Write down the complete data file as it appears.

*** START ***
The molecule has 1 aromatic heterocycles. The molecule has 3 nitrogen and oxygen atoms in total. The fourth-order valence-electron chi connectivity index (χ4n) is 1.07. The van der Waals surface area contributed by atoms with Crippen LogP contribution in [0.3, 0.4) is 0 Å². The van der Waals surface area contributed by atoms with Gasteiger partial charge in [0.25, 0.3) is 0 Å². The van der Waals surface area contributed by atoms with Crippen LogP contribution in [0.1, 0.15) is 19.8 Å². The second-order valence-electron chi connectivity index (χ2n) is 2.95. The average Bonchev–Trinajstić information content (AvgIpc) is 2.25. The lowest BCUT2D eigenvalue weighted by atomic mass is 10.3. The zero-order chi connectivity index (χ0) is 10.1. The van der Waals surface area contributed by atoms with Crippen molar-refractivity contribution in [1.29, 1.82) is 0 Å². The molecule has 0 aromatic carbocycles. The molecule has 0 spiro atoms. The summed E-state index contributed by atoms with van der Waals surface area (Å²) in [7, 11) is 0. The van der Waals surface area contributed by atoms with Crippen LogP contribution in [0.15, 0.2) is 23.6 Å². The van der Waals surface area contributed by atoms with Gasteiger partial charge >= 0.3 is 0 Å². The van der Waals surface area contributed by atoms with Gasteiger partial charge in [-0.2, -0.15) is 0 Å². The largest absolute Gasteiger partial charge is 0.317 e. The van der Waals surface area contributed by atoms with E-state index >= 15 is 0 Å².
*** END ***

The molecule has 1 aromatic heterocycles. The molecule has 3 nitrogen and oxygen atoms in total. The fourth-order valence-electron chi connectivity index (χ4n) is 1.07. The van der Waals surface area contributed by atoms with Crippen LogP contribution in [0.3, 0.4) is 0 Å². The van der Waals surface area contributed by atoms with Gasteiger partial charge in [0.25, 0.3) is 0 Å². The van der Waals surface area contributed by atoms with Crippen LogP contribution in [0.1, 0.15) is 19.8 Å². The second-order valence-electron chi connectivity index (χ2n) is 2.95. The average Bonchev–Trinajstić information content (AvgIpc) is 2.25. The lowest BCUT2D eigenvalue weighted by atomic mass is 10.3. The zero-order chi connectivity index (χ0) is 10.1. The van der Waals surface area contributed by atoms with Crippen molar-refractivity contribution in [1.29, 1.82) is 0 Å². The molecule has 0 aromatic carbocycles. The molecule has 0 spiro atoms. The summed E-state index contributed by atoms with van der Waals surface area (Å²) in [7, 11) is 0. The van der Waals surface area contributed by atoms with Crippen LogP contribution in [0.15, 0.2) is 23.6 Å². The van der Waals surface area contributed by atoms with Gasteiger partial charge >= 0.3 is 0 Å². The van der Waals surface area contributed by atoms with Gasteiger partial charge in [-0.2, -0.15) is 0 Å². The largest absolute Gasteiger partial charge is 0.317 e. The van der Waals surface area contributed by atoms with E-state index >= 15 is 0 Å².